Trees are becoming the bane of the Kenai City Council.
For the second time in as many months, cut trees were the main topic of conversation when the council met Wednesday night. This time it was residents who were upset over the latest tree controversy, which came from a fire abatement plan in the Inlet Woods subdivision, which is off Redoubt Avenue.
Inlet Woods resident Chris Copple spoke for several residents of the subdivision when he said he was disappointed with city officials over the state of his neighborhood.
"I now live in the ugly remains of a logging effort that rivals that of the Ninilchik forestry project or the Caribou Hills forestry project," Copple said. "I am saddened that my very own elected officials have allowed this to take place."
The city owns the vast majority of lots in Inlet Woods, and, as part of Project Impact's FireWise Program, had contracted with Arctech Services Inc. to remove trees at no cost to reduce the fuel available to forest fires.
Copple played for the council a video tape, which showed dead trees left standing and clutter all about the subdivision. He became emotional as he described the images on the screen.
"The road sits low, so you have to get out and walk around to see what took place in there," he said. "At one time this was a premiere subdivision, and now it's logged like Ninilchik."
Copple said Inlet Woods residents were lied to about what was to be cut when a fire department representative said only beetle-infested trees 8 inches or larger would be removed.
"When the contractor showed up, all the trees over 8 inches were cut," he said.
Copple's neighbor, Bob Robertson, also expressed his displeasure to the council.
"I am very very disappointed about how this was handled," Robertson said. "I'm most angry about being lied to about how this was going to be handled."
Kenai Fire Chief Jason Elson defended the program and brought in beetle and fire experts to address the council.
Mike Fastabend, the spruce bark beetle coordinator for the Kenai Peninsula Borough, said he toured the Inlet Woods subdivision.
"I saw 20 percent (of the cut trees) had been attacked and killed, and 25 percent showed evidence of last year's attack," Fastabend said.
The other 55 percent of cut trees showed no evidence of beetle infestation, but Fastabend said all but a few of them were susceptible.
"I would expect in the next three or four years for them to reach the same mortality. Anything over 10 inches is at risk," he said. "It's always emotional and sad when you have to kill trees to save trees."
Fastabend said the subdivision has a lot of small, young spruce and has "tremendous regeneration potential."
Copple wasn't satisfied, though.
"How long does it take for a 5-inch (tall) tree to get even 20 feet tall? Thirty years? Forty?"
"It does take time," Fastabend said. "You can't replace mature trees."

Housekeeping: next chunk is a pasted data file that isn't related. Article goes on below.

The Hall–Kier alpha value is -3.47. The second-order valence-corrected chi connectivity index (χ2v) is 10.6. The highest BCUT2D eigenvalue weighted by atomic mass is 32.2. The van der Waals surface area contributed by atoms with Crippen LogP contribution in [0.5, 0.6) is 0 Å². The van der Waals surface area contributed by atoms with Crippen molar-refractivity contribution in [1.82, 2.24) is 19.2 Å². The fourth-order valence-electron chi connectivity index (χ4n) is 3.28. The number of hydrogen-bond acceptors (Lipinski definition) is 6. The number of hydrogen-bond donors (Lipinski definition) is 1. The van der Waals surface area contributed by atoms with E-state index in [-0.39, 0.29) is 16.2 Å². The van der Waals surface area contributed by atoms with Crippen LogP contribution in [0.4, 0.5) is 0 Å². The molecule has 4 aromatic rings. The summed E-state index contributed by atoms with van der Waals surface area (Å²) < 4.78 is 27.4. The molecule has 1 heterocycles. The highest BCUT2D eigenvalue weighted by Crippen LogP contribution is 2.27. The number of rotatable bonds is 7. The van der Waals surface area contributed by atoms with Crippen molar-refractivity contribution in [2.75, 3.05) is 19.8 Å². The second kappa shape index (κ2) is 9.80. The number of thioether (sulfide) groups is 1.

City Manager Rick Ross said the subdivision was targeted by Elson because of the fire danger there.
"The fire chief came to me and said the fire load in Inlet Woods was such that he could not save your homes if there were a fire. He said he could not save your subdivision," Ross said.
"I take full responsibility," Elson said. "I'll go on record to say this city and fire department does not have the resources to battle a fire in Inlet Woods."
The subdivision is bounded by heavily wooded land that is susceptible to wildfire.
Elson then had Wade Wahrenbrock of the Alaska Division of Forestry give a presentation of what could happen to forests allowed to remain standing during beetle infestation.
Wahrenbrock showed slides of dead and dying beetle-killed trees along Homer's East End Road and of the forest around Ninilchik.
"If no action is taken, the trees (in Inlet Woods) will look like this," he said. "On East End Road, 95 percent of trees 6 inches and larger are red and dead."
Wahrenbrock was referring to the characteristic reddish tint spruce needles take on once the tree is killed by beetles.
"If I lived in that subdivision, if that were my property, I would've taken action," Wahrenbrock said. "With my experience in Homer, where there's 100 percent mortality, you people got off easy."
Copple said later it would have been better if the city had made such a presentation before the trees were cut down.
"The fire department says this FireWise information has been around for some time, but I've never seen it," he said.
Copple said he understood the need to reduce the fire hazard, and conceded that the city can do anything it wants to its own land.
"My concern right now is the property. It's a mess," he said.
There was some confusion over what the contractor was required to clean up after logging an area. Debris from cutting the trees was left on the ground and many dead trees were left standing in the logged lots, Copple said.
Mayor John Williams said that whatever is left behind, the city will take care of.
"The city of Kenai will do everything to make sure the area will be cleaned up," Williams said. "We have to clean it up, we will clean it up, and I assure the citizens of Kenai that that will happen."
Ross suggested the possibility that summer employees of the city could do some of the cleanup, while Elson said he could bring firefighters to help.
After the debate Copple seemed reassured.
"I'm pleased they're going to look at other options," he said. "I trust my mayor, and if John says he'll do it, then I take him at his word."
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